Geekville Radio #238: Spider-Man Far From Home Review

Spider-Man: Far From Home review

The final film in Marvel Phase Three was not Avengers: Endgame, but Spider-Man: Far From Home. It firmly established, in case there were any doubts, that people affected by The Snap did get a five year age difference. Plus, it featured the big screen debut of Mysterio, one of Spider-Man’s longest-tenured villains.


One thing I noticed when reading preview pages was the number of sites that didn’t seem to know the background on Mysterio. I’m not going to say names because I don’t want to hurt any feelings, but I would see websites speculate “Could this Mysterio be a hero?”. Anybody familiar with Mysterio in the comics knows that masquerading as a hero is what he does. Jake Gyllenhaal takes on a rare villain role but does play the “man out of place” facade very well.

As for the rest of the cast, all the major characters return. A few are recast due to the age differences caused by Thanos’s Snap, now called “The Blip” for the masses. The setting is eight months later, with Peter adjusting to life without Tony Stark.

A major plot point involved Peter being given special glasses worn by Tony in Endgame which had the latest JARVIS/FRIDAY type AI, EDITH (Even In Death I’m The Hero). This leads to a comedy segment where Peter accidentally sends death drones after a classmate.

Naturally, Peter, still unsure of his abilities, is hesitant to step up as a go-to guy for the Avengers. He willingly hands over EDITH, and thus all of Stark Technologies, to Quentin Beck, aka Mysterio, who uses them to wreak havoc in Italy. Why Tony Stark of all people wouldn’t have a failsafe on such a dangerous piece of technology is not explained. But that’s low on the list of questions in a world where half the population has to deal with losing five years of their lives.

Perhaps the biggest news coming out of the latest MCU offering wasn’t even in the movie itself but in the now signature post-credits scene. In it, we find that Nick Fury and Maria Hill are actually being impersonated by Jonas, the skrulls from Captain Marvel. Meanwhile, the real Fury is on board a skrull spaceship somewhere else in the cosmos.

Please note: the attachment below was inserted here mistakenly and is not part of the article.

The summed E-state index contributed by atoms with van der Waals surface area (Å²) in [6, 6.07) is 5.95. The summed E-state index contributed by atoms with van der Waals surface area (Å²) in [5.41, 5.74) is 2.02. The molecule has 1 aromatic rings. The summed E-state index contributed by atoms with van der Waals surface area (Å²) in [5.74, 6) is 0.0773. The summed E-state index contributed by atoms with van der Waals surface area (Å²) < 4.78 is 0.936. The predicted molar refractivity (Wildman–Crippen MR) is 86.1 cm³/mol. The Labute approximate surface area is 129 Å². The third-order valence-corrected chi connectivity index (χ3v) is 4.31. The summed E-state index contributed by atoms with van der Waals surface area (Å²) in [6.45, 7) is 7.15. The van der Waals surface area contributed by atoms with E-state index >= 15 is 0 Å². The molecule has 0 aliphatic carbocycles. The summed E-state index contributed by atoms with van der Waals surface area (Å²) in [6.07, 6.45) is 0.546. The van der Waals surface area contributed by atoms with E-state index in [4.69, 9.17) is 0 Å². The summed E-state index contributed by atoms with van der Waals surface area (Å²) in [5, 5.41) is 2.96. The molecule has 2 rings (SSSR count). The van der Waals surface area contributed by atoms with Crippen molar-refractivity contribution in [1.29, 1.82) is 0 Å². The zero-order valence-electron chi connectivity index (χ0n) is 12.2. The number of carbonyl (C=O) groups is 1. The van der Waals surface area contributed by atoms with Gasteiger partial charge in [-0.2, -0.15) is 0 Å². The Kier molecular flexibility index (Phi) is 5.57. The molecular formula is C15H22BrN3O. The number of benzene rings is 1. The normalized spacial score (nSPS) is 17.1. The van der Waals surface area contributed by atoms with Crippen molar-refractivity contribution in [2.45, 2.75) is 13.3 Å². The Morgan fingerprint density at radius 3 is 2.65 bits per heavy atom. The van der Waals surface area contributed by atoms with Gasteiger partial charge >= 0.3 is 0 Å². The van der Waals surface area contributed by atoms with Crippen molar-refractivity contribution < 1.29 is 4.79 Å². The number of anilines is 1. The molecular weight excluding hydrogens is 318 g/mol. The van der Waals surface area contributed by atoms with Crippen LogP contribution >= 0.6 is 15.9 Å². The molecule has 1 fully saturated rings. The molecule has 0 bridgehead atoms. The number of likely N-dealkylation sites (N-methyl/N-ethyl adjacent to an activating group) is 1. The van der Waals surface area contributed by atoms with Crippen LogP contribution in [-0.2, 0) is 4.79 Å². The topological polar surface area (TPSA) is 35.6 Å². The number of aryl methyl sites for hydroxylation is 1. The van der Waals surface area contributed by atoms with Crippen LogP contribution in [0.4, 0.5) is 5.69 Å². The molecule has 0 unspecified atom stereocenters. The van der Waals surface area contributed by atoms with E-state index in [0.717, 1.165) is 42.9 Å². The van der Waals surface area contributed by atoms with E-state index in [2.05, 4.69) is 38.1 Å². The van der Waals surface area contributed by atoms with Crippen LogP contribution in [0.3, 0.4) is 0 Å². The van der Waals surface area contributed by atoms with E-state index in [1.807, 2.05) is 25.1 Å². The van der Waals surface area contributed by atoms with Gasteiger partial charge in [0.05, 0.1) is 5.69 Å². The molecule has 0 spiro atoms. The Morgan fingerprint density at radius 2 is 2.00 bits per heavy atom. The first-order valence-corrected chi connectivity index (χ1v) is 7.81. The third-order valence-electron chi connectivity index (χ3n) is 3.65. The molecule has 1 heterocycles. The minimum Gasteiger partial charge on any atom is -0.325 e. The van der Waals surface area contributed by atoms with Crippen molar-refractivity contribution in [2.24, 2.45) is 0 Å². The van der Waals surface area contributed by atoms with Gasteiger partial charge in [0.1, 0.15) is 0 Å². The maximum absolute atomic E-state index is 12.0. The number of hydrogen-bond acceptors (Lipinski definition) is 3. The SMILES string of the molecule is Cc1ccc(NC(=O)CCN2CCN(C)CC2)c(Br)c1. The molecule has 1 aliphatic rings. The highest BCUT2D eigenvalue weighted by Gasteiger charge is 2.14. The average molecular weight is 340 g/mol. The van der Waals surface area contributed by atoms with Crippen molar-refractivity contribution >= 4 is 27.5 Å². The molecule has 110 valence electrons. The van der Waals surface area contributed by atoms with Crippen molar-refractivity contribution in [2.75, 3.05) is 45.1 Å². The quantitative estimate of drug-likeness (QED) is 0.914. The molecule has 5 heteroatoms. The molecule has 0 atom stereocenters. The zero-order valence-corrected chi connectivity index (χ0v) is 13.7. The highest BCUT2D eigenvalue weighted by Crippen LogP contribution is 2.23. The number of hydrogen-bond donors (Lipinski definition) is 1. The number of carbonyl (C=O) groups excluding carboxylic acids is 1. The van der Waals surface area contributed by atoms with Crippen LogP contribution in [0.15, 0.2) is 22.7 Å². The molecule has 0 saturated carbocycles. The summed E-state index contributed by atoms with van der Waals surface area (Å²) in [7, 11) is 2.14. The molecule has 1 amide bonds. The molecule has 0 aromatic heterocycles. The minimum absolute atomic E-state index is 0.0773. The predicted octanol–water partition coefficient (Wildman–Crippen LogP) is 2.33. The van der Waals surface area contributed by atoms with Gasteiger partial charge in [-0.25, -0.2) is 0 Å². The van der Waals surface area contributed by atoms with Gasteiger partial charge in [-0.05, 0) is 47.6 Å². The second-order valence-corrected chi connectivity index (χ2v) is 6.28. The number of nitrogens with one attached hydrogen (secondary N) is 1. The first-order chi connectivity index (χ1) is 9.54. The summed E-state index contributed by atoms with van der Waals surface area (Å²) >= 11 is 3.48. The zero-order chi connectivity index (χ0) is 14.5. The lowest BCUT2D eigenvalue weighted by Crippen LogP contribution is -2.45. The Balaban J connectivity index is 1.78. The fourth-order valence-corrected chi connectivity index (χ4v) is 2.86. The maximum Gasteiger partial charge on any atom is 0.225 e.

We speculated in our analysis of the final trailer that Mysterio not only was up to his usual trick of passing off as a hero but that he may be lying about coming from another world. Both turned out to be the case, as Gyllenhaal’s Quentin Beck harbored a deep hatred of Tony Stark for taking his tech, as depicted in Captain America: Civil War. Another one of his henchmen was the guy yelled at by Obadiah Stane for not being as good as Stark in the original Iron Man. Like Vulture in Homecoming, Beck’s team resented Stark and SHIELD for kicking them to the curb.

That brings us to one of the more puzzling elements of the last trailer. In it, Fury states that “The Snap” opened portals to other worlds. This line was not spoken during the film. The only mention of another Earth was during Beck’s introduction in the first act.

So why was this line cut? Was it simply for plot simplicity? Or was it a red herring to throw the audience off? After all, even if Beck was a fraud, a link to another universe would be a heckuva plot point to leave open. Especially since the epilogue showed that neither Fury nor Hill trusted Beck in the first place, even if it was their skrull doppelgangers.

Another piece of news concerning cut footage is the lack of Michael Keaton’s Adrian Toomes/Vulture. While he did not appear in the trailers, he was credited on the film’s IMDB page. Ditto for Michael Mando’s Mac Gargan/Scorpion. The presence of these villains wasn’t crucial, but it would have been nice to catch a glimpse of them. After all, the natural progression would be to have some form of The Sinister Six in an upcoming movie. The villainous group would be half accounted for, assuming Beck’s death was a ruse. They even have a common cause: Hatred of Stark Industries, SHIELD, and Spider-Man.


Overall, Far From Home delivered on every major expectation. We got a faithful depiction of Mysterio as a villain who masquerades as a hero. We got further development in Peter’s relationship with MJ. We even got J Jonah Jameson, the biggest thorn in Spider-Man’s side, reprised by JK Simmons to boot!

The only thing that could be seen as a disappointment was in the soundtrack. Not the music by Michael Giacchino, that was top notch as usual. But we’ve now had our second Spider-Man movie with a Ramones song in it, and not the Ramones cover of the Spider-Man theme from the 90s.

2020 will see the dawn on Marvel’s Phase Four, and there are plenty of possibilities where things will go. Our next episode of Geekville Radio will dive into what we know and don’t know about Phase Four.